42. darrel nay

    Hey Khaled.

    Thanks for your considered article.

    If I were asked what is the root cause, I would say that there are many solutions to this question. If we decide to employ a complex model to describe the root causes we will often get complex solutions. Personally, I think that complex solutions are only going to cloud the issue. I would prefer a simpler model which produces simpler, but correct, solutions. There are, in fact, many simple models that we could apply to the question of root cause/s. One such simple model is that of ‘choice’ – every single terrorist (islamist or otherwise) makes a violent choice.This modelling exercise shows us that the root cause of terrorism is the personal choice of the terrorist.

    I, for one, am not interested in making excuses or shifting blame for rapists or pedophiles and similarly for terrorists.


  43. paulwalter

    Yes, I remember my first fish also when slightly older, a small bream off Pt. Vincent Jetty.

  44. paulwalter

    Tasted GOOD baked in foil with a bit of butter and lemon for tea.

  45. diannaart

    darrel nay

    You stated you prefer a simpler solution for “rapists or pedophiles (sic) and similarly for terrorists”.

    Please tell this what this “simpler model” actually is. I think I know, but I may well have misinterpreted your comments.

    As for social and other variations, the flagrant use of of these words in the name of any organisation or ideology means diddly squat as to whether socialism is actually practised or even considered. It is also known as advertising, helps to attract the gullible. Capiche?

  46. Kaye Lee

    darrel, your ‘solutions’ are reactive rather than proactive.

    Punishing people for their crimes is one thing. Crime prevention is another. Understanding why they commit the crimes might help us stop others from following the same path.

    (PS I also forgot to mention that I got a medal for coming third in physical culture when I was 8)

  47. diannaart

    Kaye Lee

    darrel’s solution is quick, easy and requires little effort or thought, apart from a knowledge of methods of execution.

    (I failed the curiously named “Mother Craft” at school, although I came top in Religious Studies).

  48. darrel nay

    reply for diannart,

    I offered no prescription for punishment. The simpler model, as mentioned in my post, is ‘choice’.

    my point was that if you choose a more complex model, such as Freud’s, when analysing the root causes of terrorism, then it follows that you will produce a more complex view of the solution. Whereas, if you choose a simple model ( such as personal choice) when looking at the root causes of terrorism then we can produce a solution which is plain for all to see.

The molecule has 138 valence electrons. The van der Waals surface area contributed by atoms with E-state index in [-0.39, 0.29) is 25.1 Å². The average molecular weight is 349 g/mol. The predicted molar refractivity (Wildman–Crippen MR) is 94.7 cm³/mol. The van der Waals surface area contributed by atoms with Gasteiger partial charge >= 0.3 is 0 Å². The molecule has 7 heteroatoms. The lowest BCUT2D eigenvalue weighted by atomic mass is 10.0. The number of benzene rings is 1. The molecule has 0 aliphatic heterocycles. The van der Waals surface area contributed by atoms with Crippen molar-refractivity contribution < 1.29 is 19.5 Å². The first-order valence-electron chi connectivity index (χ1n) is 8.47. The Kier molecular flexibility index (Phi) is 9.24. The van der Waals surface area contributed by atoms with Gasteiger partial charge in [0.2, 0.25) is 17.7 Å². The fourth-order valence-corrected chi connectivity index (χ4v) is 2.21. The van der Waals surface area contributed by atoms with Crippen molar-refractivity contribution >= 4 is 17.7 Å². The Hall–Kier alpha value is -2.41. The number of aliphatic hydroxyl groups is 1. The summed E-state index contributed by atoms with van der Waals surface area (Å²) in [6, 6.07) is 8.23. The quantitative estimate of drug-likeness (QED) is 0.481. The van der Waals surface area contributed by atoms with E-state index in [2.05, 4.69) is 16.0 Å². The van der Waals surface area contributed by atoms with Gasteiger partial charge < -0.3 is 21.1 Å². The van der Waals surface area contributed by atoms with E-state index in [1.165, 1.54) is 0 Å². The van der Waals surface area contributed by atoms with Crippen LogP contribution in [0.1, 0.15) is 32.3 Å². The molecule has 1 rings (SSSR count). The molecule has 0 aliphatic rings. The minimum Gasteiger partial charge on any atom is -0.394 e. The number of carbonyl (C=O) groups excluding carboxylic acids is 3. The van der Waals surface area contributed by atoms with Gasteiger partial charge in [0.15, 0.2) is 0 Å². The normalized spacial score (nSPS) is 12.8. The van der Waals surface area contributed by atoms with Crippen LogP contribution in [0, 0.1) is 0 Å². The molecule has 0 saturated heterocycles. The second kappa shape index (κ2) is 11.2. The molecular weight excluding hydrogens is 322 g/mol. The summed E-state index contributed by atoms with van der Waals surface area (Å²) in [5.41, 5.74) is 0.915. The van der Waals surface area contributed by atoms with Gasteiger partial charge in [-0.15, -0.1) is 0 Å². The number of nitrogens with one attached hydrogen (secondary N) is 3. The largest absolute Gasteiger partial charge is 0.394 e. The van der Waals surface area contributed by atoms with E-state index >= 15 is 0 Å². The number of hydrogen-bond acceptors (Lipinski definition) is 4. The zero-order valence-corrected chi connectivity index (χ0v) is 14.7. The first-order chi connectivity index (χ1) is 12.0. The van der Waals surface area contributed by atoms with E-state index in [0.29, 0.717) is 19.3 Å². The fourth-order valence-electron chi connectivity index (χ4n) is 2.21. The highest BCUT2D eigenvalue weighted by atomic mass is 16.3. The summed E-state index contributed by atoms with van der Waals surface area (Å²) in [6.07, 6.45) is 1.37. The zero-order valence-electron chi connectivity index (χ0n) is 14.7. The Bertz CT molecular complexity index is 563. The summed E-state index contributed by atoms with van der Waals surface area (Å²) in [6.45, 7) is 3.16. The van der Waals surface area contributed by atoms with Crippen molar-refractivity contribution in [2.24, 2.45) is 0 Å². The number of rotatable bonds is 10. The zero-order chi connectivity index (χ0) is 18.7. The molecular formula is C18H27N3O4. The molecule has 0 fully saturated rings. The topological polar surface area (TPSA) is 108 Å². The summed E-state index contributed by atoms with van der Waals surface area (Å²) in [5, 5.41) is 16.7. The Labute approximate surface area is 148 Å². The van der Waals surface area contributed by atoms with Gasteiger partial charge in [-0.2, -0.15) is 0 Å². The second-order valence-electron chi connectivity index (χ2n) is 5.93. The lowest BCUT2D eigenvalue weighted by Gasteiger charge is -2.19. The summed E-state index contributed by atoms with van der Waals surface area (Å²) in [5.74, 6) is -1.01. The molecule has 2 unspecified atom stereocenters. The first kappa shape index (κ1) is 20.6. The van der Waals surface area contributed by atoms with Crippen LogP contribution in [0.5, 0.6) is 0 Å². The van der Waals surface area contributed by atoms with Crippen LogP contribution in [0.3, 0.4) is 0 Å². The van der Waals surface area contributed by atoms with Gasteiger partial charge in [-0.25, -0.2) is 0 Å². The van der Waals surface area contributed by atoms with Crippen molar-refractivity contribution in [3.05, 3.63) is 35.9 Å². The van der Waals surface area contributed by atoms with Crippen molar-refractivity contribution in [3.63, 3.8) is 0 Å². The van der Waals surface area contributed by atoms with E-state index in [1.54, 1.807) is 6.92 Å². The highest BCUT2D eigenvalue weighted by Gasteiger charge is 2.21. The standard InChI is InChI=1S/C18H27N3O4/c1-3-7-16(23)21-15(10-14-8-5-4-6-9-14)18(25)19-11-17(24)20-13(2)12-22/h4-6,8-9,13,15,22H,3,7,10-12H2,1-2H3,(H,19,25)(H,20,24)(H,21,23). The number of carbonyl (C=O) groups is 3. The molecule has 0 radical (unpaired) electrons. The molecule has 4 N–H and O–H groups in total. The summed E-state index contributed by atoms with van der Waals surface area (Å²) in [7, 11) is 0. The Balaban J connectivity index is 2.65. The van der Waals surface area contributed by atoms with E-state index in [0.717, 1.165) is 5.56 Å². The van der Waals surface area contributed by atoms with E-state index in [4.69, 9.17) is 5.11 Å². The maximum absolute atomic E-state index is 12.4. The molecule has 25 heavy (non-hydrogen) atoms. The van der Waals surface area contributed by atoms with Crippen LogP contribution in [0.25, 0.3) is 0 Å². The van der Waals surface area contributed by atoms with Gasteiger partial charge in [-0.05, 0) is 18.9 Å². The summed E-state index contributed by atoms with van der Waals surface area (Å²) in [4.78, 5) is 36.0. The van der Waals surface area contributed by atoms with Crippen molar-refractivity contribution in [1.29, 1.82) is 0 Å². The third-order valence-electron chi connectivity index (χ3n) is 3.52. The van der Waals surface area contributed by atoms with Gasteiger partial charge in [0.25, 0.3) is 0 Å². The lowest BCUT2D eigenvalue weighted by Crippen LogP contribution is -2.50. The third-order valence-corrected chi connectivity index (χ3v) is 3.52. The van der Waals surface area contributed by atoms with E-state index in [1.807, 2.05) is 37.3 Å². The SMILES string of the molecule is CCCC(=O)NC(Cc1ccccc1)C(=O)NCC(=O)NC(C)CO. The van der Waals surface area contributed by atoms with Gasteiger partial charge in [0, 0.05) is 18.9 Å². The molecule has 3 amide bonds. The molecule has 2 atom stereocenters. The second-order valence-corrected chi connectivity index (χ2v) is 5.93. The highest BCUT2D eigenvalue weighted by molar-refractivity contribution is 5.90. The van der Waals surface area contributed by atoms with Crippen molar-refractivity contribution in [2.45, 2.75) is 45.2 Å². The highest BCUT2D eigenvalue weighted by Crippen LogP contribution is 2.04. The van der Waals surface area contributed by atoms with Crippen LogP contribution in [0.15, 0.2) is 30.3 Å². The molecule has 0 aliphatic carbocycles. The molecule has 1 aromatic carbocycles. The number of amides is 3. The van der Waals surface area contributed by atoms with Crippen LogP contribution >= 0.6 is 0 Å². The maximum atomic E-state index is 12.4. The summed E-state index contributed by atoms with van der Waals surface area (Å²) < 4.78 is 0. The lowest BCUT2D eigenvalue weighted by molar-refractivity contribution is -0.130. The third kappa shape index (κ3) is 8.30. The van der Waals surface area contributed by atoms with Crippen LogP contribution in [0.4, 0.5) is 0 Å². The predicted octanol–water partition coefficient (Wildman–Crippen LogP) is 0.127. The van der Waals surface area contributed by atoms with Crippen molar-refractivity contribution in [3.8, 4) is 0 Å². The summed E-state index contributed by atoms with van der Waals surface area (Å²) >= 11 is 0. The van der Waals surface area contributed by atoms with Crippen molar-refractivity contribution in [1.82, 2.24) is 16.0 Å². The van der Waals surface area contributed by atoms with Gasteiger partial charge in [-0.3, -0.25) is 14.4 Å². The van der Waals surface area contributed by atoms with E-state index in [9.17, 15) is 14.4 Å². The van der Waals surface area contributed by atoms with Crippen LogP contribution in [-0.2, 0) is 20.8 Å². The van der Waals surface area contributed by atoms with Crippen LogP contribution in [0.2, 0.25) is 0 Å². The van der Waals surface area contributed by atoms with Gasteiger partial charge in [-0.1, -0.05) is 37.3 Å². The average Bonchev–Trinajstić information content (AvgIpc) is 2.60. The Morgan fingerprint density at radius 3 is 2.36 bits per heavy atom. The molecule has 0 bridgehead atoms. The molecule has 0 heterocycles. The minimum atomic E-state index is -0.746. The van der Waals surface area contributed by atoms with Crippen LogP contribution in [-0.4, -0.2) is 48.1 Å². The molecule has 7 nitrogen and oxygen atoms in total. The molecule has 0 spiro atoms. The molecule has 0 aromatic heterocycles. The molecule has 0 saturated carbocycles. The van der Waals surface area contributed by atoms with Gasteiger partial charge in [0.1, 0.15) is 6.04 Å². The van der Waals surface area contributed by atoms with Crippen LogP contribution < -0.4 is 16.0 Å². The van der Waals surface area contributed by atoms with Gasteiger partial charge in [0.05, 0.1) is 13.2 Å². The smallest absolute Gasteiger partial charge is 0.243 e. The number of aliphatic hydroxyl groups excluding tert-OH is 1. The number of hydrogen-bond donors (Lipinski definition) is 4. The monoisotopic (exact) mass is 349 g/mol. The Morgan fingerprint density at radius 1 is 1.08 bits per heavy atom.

Terrorists, like rapists are responsible for their own choices ie. The root cause of rape is rapists and the root cause of terrorism is terrorists.


  49. Ann

    diannaart, now darrel nays icon makes sense, he sees himself as a dark ages wizard. So much for progress.

  50. darrel nay

    reply for dianaart,
    The ‘solution’ I referred to, if you read it carefully, was a solution to the question “What is the root cause of terrorism?” not, as you incorrectly deduced, a solution to the question of how we should treat terrorists.


  51. Kaye Lee

    We did not eradicate smallpox by treating those with the disease. We beat it by finding out what caused it and innoculating the population against it.

    There has to be fertile ground for hatred to grow. If people feel safe, if they feel included and cared for, if they have the opportunity to live a productive life in peace, if they have self-determination, if they have education and a voice,
    if they are allowed and encouraged to contribute to their community, they are less likely to commit violent acts. Mental health is also a very important contributing factor, particularly in Australia.

  52. diannaart

    I dunno Ann, even dark ages wizards understood a clear question, such as “what is the solution to terrorism” – choice? If I choose to go shopping today will this help?

    Not that I am suggesting darrel is deliberately obfuscating, but…

  53. darrel nay

    reply for Ann,

    actually I just think life is magical


  54. diannaart